First Sgt. Travis Wewers inspects his company before the unit's change of command at Forward Operating Base Falcon in southern Baghdad.
The job of first sergeant, or “top sergeant” as it was once called, is perhaps one of the most rewarding positions for enlisted personnel in the Army. The first sergeant is the arbiter for all enlisted-soldier matters within the company. He or she is the senior noncommissioned officer of the company, with considerable influence over the unit’s culture.
While this is very rewarding, it also means that the first sergeant has to deal with all disciplinary issues within the company. As such, first sergeants have to listen to some of the most outrageous lies ever to come out of the mouths of the junior enlisted. From my own experience and in talking with first sergeants, here are some the “greatest hits” of lies told to the first sergeant.
1. “No, I didn’t smoke the weed, I was just in the room when some people happened to be walking by smoking it.” Sure, the poor soldier somehow managed to get those people to walk by 20 times so that he could get that level of THC in his blood.
2. “My mustache is outside the regulations as prescribed by Army Regulation 670-1? I didn’t know there was a regulation for mustaches.” That soldier probably also doesn’t know there’s a regulation that stipulates the amount of Axe body spray he is using now classifies him as a chemical weapon.
3. “Her? In my room during health and welfare? I don’t know where she came from.” Nor does this soldier know why he has a package of condoms in his hand.
4. “The doc says I am pregnant? But that can’t be, I’m a virgin!” Our battalion physician literally witnessed this conversation.
5. “Um, I’m not wearing my eye protection because my dog ate them.” Troops are great at losing things. Not so great at the explanations under pressure.
6. “So you see, first sergeant, I got a DUI because the cop doesn’t like troops.” Bad answer, because Top’s dad was probably a cop.
7. “First sergeant, I was late to formation because of ice in the road. Yes, I know it’s July.” The mouth moves faster than the brain, in some cases.
8. “The commander is gone, so I’m in charge.” The executive officer is so cute to think that.
9. “No first sergeant, I wasn’t sleeping, I was meditating.” See also under, “I wasn’t sleeping, I was pulling security.”
10. “Yes, we are all sober.” Usually stated during morning physical training. The results of a good three-mile run are enough to show the lie.
Former Marine Commandant Gen. Charles Krulak has issued a statement urging President Donald Trump and members of Congress to oppose pardons for those accused or convicted of war crimes since, he argued, it would "relinquish the United States' moral high ground."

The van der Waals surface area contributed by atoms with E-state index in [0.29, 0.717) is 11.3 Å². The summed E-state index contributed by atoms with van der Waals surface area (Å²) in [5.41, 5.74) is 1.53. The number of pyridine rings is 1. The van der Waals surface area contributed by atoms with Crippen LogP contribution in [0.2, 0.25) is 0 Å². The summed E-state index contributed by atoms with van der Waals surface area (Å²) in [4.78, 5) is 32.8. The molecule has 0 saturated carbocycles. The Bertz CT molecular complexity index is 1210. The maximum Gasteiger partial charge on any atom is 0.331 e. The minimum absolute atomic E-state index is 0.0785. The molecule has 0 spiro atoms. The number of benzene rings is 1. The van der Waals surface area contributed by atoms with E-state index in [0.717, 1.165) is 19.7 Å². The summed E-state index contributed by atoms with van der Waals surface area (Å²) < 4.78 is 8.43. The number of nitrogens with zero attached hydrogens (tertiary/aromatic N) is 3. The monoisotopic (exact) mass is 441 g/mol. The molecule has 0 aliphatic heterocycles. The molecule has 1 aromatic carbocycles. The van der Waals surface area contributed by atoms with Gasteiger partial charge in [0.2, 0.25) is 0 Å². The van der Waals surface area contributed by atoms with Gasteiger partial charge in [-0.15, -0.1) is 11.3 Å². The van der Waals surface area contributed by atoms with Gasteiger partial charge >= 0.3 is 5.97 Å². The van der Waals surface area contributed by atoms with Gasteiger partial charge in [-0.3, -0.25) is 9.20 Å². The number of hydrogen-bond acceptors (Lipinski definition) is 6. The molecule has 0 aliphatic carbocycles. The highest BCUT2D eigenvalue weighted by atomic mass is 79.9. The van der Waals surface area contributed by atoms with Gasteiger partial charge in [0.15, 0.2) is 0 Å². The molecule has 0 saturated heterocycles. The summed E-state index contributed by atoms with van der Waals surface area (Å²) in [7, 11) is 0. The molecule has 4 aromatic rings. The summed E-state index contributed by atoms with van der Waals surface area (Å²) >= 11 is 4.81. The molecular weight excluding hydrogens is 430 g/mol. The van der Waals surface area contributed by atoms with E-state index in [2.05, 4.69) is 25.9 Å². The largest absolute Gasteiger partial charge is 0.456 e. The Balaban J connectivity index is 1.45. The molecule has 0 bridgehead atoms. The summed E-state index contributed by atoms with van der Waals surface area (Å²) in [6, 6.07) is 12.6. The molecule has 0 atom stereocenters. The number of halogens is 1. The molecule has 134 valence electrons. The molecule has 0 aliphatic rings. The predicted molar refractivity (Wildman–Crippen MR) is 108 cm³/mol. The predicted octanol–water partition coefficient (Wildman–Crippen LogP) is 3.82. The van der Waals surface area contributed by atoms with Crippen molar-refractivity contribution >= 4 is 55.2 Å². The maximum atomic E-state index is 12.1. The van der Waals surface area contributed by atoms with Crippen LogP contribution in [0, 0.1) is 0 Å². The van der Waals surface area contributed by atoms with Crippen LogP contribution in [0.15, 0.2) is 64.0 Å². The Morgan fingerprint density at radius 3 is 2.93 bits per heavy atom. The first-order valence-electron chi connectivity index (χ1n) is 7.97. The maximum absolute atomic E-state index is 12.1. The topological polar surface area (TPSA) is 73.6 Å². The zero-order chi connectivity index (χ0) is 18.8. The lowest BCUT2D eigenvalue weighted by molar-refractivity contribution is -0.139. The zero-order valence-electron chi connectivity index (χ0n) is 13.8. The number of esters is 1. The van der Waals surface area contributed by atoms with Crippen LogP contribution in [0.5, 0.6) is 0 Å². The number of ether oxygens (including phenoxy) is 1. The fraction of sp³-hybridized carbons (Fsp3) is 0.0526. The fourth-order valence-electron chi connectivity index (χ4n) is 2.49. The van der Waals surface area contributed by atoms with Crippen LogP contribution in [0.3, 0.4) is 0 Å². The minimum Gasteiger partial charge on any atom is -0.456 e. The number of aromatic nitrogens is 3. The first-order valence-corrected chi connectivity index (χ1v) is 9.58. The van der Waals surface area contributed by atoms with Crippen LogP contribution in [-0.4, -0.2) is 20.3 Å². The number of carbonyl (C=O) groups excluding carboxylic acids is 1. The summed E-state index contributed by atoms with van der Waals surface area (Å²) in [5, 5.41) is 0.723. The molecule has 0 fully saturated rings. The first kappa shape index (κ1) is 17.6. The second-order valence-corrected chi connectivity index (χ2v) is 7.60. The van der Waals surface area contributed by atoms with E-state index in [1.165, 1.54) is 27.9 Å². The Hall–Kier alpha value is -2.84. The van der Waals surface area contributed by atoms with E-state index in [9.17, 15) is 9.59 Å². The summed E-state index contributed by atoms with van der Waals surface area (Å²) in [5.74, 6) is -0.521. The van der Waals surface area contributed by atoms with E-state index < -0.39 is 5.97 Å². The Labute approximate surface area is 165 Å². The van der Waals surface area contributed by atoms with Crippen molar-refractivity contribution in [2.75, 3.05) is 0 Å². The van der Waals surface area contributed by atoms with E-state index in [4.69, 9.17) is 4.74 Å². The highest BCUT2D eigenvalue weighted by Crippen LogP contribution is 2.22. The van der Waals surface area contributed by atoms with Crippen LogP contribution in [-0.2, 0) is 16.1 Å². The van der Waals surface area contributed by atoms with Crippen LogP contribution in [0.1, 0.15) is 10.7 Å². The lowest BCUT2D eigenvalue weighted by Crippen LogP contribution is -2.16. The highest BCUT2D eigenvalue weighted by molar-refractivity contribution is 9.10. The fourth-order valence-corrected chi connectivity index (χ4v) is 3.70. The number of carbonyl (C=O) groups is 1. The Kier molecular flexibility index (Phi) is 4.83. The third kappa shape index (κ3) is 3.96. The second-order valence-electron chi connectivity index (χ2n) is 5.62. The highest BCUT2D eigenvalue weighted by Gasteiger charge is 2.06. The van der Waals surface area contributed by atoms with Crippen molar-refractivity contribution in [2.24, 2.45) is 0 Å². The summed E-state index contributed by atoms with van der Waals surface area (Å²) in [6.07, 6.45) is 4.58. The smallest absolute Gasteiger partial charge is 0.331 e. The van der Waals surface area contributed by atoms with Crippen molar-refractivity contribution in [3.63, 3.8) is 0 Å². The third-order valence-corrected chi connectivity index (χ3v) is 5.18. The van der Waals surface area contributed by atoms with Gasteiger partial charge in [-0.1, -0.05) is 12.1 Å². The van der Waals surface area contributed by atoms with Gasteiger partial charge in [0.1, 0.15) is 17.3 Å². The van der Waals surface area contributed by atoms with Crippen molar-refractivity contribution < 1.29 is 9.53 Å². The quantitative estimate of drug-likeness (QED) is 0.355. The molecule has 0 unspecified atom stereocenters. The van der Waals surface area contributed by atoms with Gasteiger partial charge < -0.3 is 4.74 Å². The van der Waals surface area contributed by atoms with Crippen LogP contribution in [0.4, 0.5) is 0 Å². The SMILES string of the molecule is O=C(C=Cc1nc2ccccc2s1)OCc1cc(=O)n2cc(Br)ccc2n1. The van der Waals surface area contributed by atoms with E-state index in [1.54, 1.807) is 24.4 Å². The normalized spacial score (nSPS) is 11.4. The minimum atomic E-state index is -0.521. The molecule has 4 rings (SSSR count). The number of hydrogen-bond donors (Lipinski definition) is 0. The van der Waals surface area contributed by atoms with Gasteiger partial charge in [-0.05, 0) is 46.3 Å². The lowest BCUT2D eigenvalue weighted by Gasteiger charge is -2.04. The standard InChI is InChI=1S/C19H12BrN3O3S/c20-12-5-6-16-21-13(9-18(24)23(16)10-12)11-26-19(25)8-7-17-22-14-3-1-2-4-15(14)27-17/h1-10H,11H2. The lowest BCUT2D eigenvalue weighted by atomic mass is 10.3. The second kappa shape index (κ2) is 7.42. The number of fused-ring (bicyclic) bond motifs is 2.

"If President Trump follows through on reports that he will mark Memorial Day by pardoning individuals accused or convicted of war crimes, he will betray these ideals and undermine decades of precedent in American military justice that has contributed to making our country's fighting forces the envy of the world," said Krulak, who served in the Marine Corps for more than three decades before retiring in 1999 as the 31st Commandant.
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President Donald Trump will nominate Barbara Barrett to serve as the next Air Force secretary, the president announced on Tuesday.
"I am pleased to announce my nomination of Barbara Barrett of Arizona, and former Chairman of the Aerospace Corporation, to be the next Secretary of the Air Force," Trump tweeted. "She will be an outstanding Secretary! #FlyFightWin"
The Trump administration is trying to assure Congress that it does not want to start a war with Iran, but some lawmakers who fought in Iraq are not so sure.
Acting Defense Secretary Patrick Shanahan and Chairman of the Joint Chiefs of Staff Marine Gen. Joseph Dunford both briefed Congress on Tuesday about Iran. Shanahan told reporters earlier on Tuesday that the U.S. military buildup in the region has stopped Iran and its proxies from attacking U.S. forces, but the crisis is not yet over.
"We've put on hold the potential for attacks on Americans," Shanahan said. "That doesn't mean that the threats that we've previously identified have gone away. Our prudent response, I think, has given the Iranians time to recalculate. I think our response was a measure of our will and our resolve that we will protect our people and our interests in the region."
U.S. Navy/Mass Communication Specialist 1st Class Brian M. Wilbur/Handout via REUTERS
WASHINGTON (Reuters) - President Donald Trump warned on Monday Iran would be met with "great force" if it attacked U.S. interests in the Middle East, and government sources said Washington strongly suspects Shi'ite militias with ties to Tehran were behind a rocket attack in Baghdad's Green Zone.
"I think Iran would be making a very big mistake if they did anything," Trump told reporters as he left the White House on Monday evening for an event in Pennsylvania. "If they do something, it will be met with great force but we have no indication that they will."